WASHINGTON — The U.S. National Highway Traffic Safety Administration plans to test how drivers could use cameras to replace traditional mirrors in automobiles, a technology already allowed in other countries, the agency said on Tuesday.
The planned test by NHTSA would examine "driving behavior and lane change maneuver execution" in cars with traditional mirrors and camera-based visibility systems, the department said in a notice offering the public a chance to comment.
In March 2014, the Alliance of Automobile Manufacturers — a trade group representing General Motors, Volkswagen AG, Toyota Motor and others — along with Tesla petitioned NHTSA to use camera-based rear- or side-vision systems. A similar petition was filed by Daimler in 2015 seeking approval for cameras instead of rearview mirrors in heavy-duty trucks. Those petitions are still pending.
NHTSA said in a report last year it was still studying the issue. The new testing would initially focus on passenger vehicles and later on larger vehicles.
Auto manufacturers have commonly added front and rear cameras to assist with maneuvers like parking, but some are now adding side cameras to provide visibility without traditional mirrors in other markets.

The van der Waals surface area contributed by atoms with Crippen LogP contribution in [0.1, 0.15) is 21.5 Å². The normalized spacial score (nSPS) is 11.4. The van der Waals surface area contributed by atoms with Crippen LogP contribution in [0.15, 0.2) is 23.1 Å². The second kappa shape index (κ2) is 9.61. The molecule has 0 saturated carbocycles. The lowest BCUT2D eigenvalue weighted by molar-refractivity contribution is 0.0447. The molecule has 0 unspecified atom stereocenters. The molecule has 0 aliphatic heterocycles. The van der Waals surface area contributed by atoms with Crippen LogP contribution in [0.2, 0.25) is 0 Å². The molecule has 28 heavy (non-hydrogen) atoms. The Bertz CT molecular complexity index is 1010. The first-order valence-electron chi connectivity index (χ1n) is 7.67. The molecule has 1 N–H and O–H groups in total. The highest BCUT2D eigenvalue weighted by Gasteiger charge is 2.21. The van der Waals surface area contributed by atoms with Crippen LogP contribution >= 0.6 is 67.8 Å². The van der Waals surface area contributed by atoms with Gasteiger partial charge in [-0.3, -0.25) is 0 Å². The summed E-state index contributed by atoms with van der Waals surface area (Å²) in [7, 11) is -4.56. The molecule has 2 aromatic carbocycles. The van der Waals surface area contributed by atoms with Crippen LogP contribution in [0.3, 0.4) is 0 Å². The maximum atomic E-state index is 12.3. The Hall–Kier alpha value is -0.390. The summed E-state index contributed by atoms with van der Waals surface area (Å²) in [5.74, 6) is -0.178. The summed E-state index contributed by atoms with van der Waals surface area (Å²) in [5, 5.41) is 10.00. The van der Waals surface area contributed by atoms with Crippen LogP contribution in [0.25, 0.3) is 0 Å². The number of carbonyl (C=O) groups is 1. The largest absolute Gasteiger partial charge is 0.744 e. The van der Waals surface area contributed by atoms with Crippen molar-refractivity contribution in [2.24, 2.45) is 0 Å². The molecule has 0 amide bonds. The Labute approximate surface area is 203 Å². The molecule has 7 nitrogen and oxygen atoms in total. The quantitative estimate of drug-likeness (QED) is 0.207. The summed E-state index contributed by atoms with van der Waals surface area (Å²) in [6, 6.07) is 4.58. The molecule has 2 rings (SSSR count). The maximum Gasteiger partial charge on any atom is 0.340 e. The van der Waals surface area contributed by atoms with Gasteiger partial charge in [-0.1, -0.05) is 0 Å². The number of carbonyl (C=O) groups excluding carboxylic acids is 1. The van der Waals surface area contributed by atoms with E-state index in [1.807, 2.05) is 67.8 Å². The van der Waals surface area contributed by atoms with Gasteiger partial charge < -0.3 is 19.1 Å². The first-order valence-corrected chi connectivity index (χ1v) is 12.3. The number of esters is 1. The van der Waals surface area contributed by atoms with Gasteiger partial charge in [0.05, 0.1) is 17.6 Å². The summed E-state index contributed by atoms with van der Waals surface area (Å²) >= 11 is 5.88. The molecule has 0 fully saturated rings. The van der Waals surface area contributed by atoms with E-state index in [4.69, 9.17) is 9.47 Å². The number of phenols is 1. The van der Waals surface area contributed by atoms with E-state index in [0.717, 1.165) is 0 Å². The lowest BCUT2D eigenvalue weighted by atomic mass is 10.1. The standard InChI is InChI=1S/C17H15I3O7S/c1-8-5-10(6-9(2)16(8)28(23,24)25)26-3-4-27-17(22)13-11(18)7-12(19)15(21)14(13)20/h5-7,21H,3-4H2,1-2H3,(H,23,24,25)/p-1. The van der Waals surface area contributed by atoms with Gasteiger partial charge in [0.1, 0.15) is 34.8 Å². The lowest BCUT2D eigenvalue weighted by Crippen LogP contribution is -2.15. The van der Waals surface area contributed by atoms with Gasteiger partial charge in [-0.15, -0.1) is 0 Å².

Toyota began selling a Lexus ES in Japan last year with cameras replacing side mirrors and was followed by Volkswagen, which began selling its Audi E-Tron model with cameras instead of side mirrors in Europe in December.
Both sell versions in the United States with traditional mirrors.
Honda Motor Co Ltd <7267.T> will have the technology standard on its Honda e when the model goes on sale in Europe later this year or early next year, a spokeswoman said.
The technology is already approved in Europe and Japan.
Mirrorless systems are "an example of where automotive technology is ahead of the legislative curve" in the United States, said Mark Dahncke, an Audi of America spokesman.
The test comes as automakers are investing in technology and autonomous driving capability.
Tesla said in October it had made all eight external cameras on its Model S, Model X and Model 3 cars active, providing a "360-degree visualization of surrounding vehicles," though the cars still have traditional mirrors.